On the early morning of July 23, 1967, Detroit police raided a welcome-home party for two young Black Vietnam soldiers. At around 3:30 am, a handful of cops attempted to arrest the more than 80 patrons gathering on the corner of 12th Street and Claremount Avenue but needed reinforcements to take away the large number of revelers. As police on the scene awaited backup, an even larger crowd gathered to protest the attempted arrests. When the cops left, some of the angry demonstrators broke into a nearby store, which led to chaos and violence that lasted five days. When the dust finally settled, 43 people were left dead and 7,000 were arrested.
A year later, Demetrius “Big Meech” Flenory was born in Cleveland, Ohio. His parents, Charles and Lucille Flenory, would eventually move to Detroit where his younger brother, Terry, was born in 1972. While Big Meech and Terry weren’t of age to understand what caused the riots, the events of July 1967 would play a pivotal role in their lives and the rise of their notorious narcotics trafficking empire, Black Mafia Family (BMF).
The Detroit riots of 1967 were a watershed moment in the city’s history and for America’s civil rights movements. In response to the unrest, then Michigan Governor George Romney sent in the National Guard and asked President Lyndon B. Johnson to provide federal troops. In the aftermath, Johnson ordered a commission to study the causes of the riot, as it wasn’t an isolated incident in an America rife with racial animus.
The Kerner Commission made observations that were already known to Black Detroiters but were now backed by evidence. Among the findings was that Detroit school districts were spending $500 less per student than what was being spent in suburban school districts, and that about half of Detroit’s youth dropped out before graduating. This neglect would work in tandem with other political forces to create an environment rich for exploitation.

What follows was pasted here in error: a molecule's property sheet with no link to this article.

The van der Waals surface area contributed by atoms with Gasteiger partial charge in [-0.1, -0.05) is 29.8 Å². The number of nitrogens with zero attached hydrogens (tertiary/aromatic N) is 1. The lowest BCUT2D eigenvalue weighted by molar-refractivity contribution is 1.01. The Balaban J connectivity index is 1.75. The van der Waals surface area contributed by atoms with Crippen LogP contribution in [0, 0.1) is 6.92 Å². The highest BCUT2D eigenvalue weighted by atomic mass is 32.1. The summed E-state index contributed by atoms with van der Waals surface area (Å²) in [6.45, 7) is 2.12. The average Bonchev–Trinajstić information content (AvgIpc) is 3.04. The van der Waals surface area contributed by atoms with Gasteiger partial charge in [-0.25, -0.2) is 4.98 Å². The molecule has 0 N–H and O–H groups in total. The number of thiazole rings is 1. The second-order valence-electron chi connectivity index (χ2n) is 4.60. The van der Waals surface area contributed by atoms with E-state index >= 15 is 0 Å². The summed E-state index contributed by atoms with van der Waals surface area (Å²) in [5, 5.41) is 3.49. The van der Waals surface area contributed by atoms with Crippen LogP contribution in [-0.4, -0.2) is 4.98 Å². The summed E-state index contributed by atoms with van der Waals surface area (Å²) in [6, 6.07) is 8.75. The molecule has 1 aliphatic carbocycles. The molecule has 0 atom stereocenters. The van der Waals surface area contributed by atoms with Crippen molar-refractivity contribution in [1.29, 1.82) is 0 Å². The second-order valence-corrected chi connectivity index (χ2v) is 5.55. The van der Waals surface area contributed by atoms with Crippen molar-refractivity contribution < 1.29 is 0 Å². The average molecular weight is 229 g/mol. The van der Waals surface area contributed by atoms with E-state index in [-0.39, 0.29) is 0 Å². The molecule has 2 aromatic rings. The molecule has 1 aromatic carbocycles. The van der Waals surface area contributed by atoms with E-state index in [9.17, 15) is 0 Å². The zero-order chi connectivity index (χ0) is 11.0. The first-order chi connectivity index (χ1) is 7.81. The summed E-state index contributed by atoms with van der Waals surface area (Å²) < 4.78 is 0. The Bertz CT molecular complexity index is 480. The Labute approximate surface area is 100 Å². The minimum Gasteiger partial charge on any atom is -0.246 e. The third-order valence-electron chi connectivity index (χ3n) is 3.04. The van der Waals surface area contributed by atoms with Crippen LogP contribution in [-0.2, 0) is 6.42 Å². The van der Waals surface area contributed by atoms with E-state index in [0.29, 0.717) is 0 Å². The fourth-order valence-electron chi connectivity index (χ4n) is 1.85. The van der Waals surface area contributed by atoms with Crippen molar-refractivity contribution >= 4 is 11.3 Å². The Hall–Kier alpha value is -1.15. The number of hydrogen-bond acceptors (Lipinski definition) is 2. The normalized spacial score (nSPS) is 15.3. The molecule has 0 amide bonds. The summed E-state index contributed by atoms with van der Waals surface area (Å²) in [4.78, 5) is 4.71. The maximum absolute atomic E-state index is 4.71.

The cultural and political conditions that fed criminal enterprise in Detroit is explored in the STARZ scripted series, BMF. Set in the 1980s and inspired by the real-life machinations of Big Meech and his brother Terry, the series gives viewers a micro view into how Detroit’s policies affected the Flenory household and fueled their drug-dealing careers. In an opening scene from the premiere episode, Terry (played by spoken word artist turned actor, Da’Vinchi) is sitting in a dilapidated classroom with an overwhelmed white teacher. While attempting to motivate the students about their future goals, the teacher receives pushback from the pupils who are confronted with their daily realities of poverty in the Ronald Reagan era and explain that planning for the future is a privilege they don’t have.
In response to the findings of the Kerner Commission report, Detroit community organizations like “FOCUS: Hope” emerged to provide needed services, such as job training, but did little to stem the white flight from the city that drained its human resources. In the decade following the riot, Detroit lost more than 100,000 jobs and the white population would shrink by almost 400,000.
Detroit is a city driven by the auto industry, so the oil crisis of the 70s (caused by an oil embargo by OPEC Nations in retaliation for U.S. aid to Israel) had a particularly harsh impact on residents. A pivot to making smaller, more fuel-efficient cars in auto manufacturing drove Detroit’s automakers to adjust. There was an almost 30% drop in production from 1973 to 1975, which meant a loss of jobs.
Lack of employment meant resorting to other means to obtain capital. In the BMF series, Charles Flenory (played by Russell Hornsby) is an autoworker attempting to adjust to the lean times and his wife, Lucille (Michole Briana White) tells him their financial needs are not being met despite their efforts. In an all too familiar scenario, their son Meech (played by Big Meech’s real-life son, Demetrius Jr.) offers to help out with his money from selling drugs. But his father rebukes the ill-gotten gains and would rather risk losing their home than take the money his son earned hustling.
Countless Detroit families were faced with similar tough choices. Ultimately, these mounting challenges opened the door for a charismatic, no-nonsense politician to take the wheel and attempt to get the city back on track. In 1973, Coleman Young campaigned to be the Motor City’s first Black mayor.
Young checked off all the boxes of a successful leader and political figure. Born in Alabama, he was drafted into the Army and transferred into the Air Force where he became a Tuskegee Airman. But his reputation for being subversive got him kicked out of the elite pilot program. In 1964, Young won the election to the Michigan State senate and in 1974 won Detroit’s mayoral race by fewer than 20,000 votes.
Young ran on the promise to take on a predominantly white police force and was not shy about confronting white racists. But he also took aim at crime in the city and focused on bringing businesses to Detroit. He bulldozed the Poletown neighborhood, composed of Blacks and immigrants, to make way for a new General Motors factory. While many took the offer of $13,000 and moving expenses to relocate, some residents resisted. Coleman also gained voter approval for three casinos that he felt would be job creators, but they did little to attract patrons outside of Michigan.